Saturday, October 11, 2014
This is a brief devotional book that deals in sequence with the first eight Psalms. The treatment of each psalm follows the same order. First, Fesko presents the psalm in its original context: “What was occurring in the life of David to occasion the psalm?” Second, he considers the connection of the psalm to Christ: “In what way does the psalm speak of Christ?” Finally, he considers the connection of the psalm to the church. In this last section he primarily considers the application of the psalm to the individual believer, as can easily be seen by reading the conclusion to each discussion. Fesko also provides each devotional with some questions for further study, and a metrical version of the psalm so that it might be sung.
For the most part, it is a helpful set of devotions. I do have some concern with a statement he makes in the Introduction. He says, “First, the entire Psalter is connected to the person and work of Christ” (2). He defends this by an appeal to Luke 24:44. Such an appeal (and it is common among Reformed thinkers today) strikes me as reading too much into Jesus’ statement. Jesus is not saying here that each and every passage in the Old Testament refers to Christ, though that seems to be how Fesko takes it. It’s also the reading that David Murray in his book Jesus on Every Page takes. The result of such an approach, however, tends to produce a certain amount of fanciful exegesis in pursuit of the goal of finding Jesus in every text. Fesko effectively admits this, for example, in his comments on Psalm 3. In drawing parallels between David and Christ in this psalm, he says, “The parallels are not precise—they usually are not—but it was Jesus who was the Messiah, and throughout his life there were those who sought to kill him” (41). The fact that the parallels are usually not precise should caution us about an undisciplined eagerness to find Jesus in each and every Old Testament text.
I can give this book a limited recommendation, urging the reader to read with care.
Tuesday, September 16, 2014
This plan gives the reader about the same amount to read each day. The reader will also notice that I have divided Psalm 119 so that one section of the psalm is read each day for 22 days. It seems to me that this gives the reader time to savor the psalm a little bit at a time. Otherwise, the variations get lost in reading through it in one or two days.
Day 1: Pss 1-7; 119:1-8 Day 16: Pss 74-77; 119:121-128
Day 2: Pss 8-14; 119:9-16 Day 17: Pss 78-80; 119:129-136
Day 3: Pss 15-18; 119:17-24 Day 18: Pss 81-85; 119:137-144
Day 4: Pss 19-22; 119:25-32 Day 19: Pss 86-89; 119:145-152
Day 5: Pss 23-28; 119:33-40 Day 20: Pss 90-95; 119:153-160
Day 6: Pss 29-33; 119:41-48 Day 21: Pss 96-102; 119:161-168
Day 7: Pss 34-36; 119:49-56 Day 22: Pss 103-105; 119:169-176
Day 8: Pss 37-39; 119:57-64 Day 23: Pss 106-107
Day 9: Pss 40-44; 119:65-72 Day 24: Pss 108-112
Day 10: Pss 45-49; 119:73-80 Day 25: Pss 113-118
Day 11: Pss 50-55; 119:81-88 Day 26: Pss 120-129
Day 12: Pss 56-60; 119:89-96 Day 27: Pss 130-136
Day 13: Pss 61-66; 119:97-104 Day 28: Pss 137-142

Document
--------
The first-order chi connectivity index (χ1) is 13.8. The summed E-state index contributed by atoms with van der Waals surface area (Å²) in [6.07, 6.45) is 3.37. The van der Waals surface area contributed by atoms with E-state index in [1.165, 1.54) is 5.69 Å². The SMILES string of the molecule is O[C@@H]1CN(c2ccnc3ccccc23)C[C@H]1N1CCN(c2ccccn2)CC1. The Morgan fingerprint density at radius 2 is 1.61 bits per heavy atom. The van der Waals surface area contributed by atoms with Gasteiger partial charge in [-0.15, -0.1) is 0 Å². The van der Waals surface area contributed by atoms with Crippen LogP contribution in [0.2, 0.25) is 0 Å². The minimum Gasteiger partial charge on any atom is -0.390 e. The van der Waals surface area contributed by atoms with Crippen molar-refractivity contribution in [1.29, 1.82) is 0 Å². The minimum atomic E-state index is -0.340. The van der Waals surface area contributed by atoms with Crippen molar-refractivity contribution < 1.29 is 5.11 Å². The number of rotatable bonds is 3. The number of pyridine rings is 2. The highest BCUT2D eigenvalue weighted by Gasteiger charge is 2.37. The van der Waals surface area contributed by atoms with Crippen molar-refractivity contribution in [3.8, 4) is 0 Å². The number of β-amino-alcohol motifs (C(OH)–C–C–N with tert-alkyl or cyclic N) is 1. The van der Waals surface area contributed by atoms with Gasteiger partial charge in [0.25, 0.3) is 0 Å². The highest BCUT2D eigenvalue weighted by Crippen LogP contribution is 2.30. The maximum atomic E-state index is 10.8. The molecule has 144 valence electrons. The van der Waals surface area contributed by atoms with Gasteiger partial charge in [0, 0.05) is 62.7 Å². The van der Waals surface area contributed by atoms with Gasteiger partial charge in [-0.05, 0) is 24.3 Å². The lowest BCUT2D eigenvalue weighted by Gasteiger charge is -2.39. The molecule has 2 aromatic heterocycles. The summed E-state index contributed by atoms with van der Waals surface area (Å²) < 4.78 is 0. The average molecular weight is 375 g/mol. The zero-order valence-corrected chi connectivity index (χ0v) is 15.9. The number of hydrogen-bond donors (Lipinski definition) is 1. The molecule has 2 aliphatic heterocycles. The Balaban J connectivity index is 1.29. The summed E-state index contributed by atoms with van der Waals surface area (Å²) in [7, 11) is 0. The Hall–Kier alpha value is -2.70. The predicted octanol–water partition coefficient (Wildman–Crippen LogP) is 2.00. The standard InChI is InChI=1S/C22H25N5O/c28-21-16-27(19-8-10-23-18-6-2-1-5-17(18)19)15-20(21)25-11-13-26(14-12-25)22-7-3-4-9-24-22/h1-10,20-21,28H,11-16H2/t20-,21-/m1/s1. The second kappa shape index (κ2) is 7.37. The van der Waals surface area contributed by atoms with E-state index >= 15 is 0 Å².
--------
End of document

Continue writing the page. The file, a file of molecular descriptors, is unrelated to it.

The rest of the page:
Day 14: Pss 67-69; 119:105-112 Day 29: Pss 143-146
Day 15: Pss 70-73; 119:113-120 Day 30: Pss 147-150
Saturday, September 13, 2014
This is a very useful little book. It is taken largely from sermons by the two authors. Kaiser, of course, is the well-known Old Testament scholar and emeritus president of Gordon-Conwell Theological Seminary. Little is the senior pastor of the First Congregational Church on Hamilton, MA. In the book, they trace the theme of creation (and new creation) through Scripture by focusing on selected texts. Obviously Genesis 1 is included, as well as such other passages as Proverbs 8, Psalm 29, and Psalm 104. With regard to new creation, Little deals with Matthew 1 and 2 Corinthians 4 and 5. Kaiser deals with Isaiah 65 and 66.
The author gives an exposition of each passage, ending each chapter with a restatement of the conclusions and a list of study and discussion questions for small group use. The chapters are directed primarily to the non-professional, and are written accordingly. Contrary to what some might think, it is much more difficult to write for a popular audience than it is for a technical one, as a great deal of attention has to be paid to keeping the language clear, and explaining any technical terms that must be used. Both authors are to be commended for meeting this exacting standard.
The book concludes with an appendix, which is essentially a reprint of Kaiser’s article “The Literary Genre of Genesis 1-11,” which initially appeared in 1969. In this article he argues for reading Genesis 1-11 as straightforward “historical narrative-prose.” I think the article is convincing. However, such self-identified evangelical scholars as Peter Enns (formerly of Westminster Theological Seminary in Philadelphia) and John Walton (currently at Wheaton College) are currently insisting that Genesis 1-11 (especially Genesis 1-3) is really myth. I think the article would have been strengthened if Kaiser had rewritten it in order to take the views of Enns, Walton, and others into account. But that is a relatively small complaint.
By and large, I have no hesitancy in recommending this work for personal and/or group study on the doctrine of creation as set out in many key biblical passages.
Tuesday, August 19, 2014
In a day when Christian bookstore shelves are loaded with the likes of Joyce Meyer and Joel Osteen, it is not surprising if atheists tend to think of Christians as either non-intellectual or outright anti-intellectual. However, it is somewhat surprising that the new apostles of atheism, such as Richard Dawkins and Sam Harris, are so profoundly ignorant of the Christian intellectual tradition. In the spirit of enlightenment, I offer the following admittedly eccentric and selective bibliography for the study of atheists (and under-educated Christians) who need to be more familiar with the Christian intellectual tradition.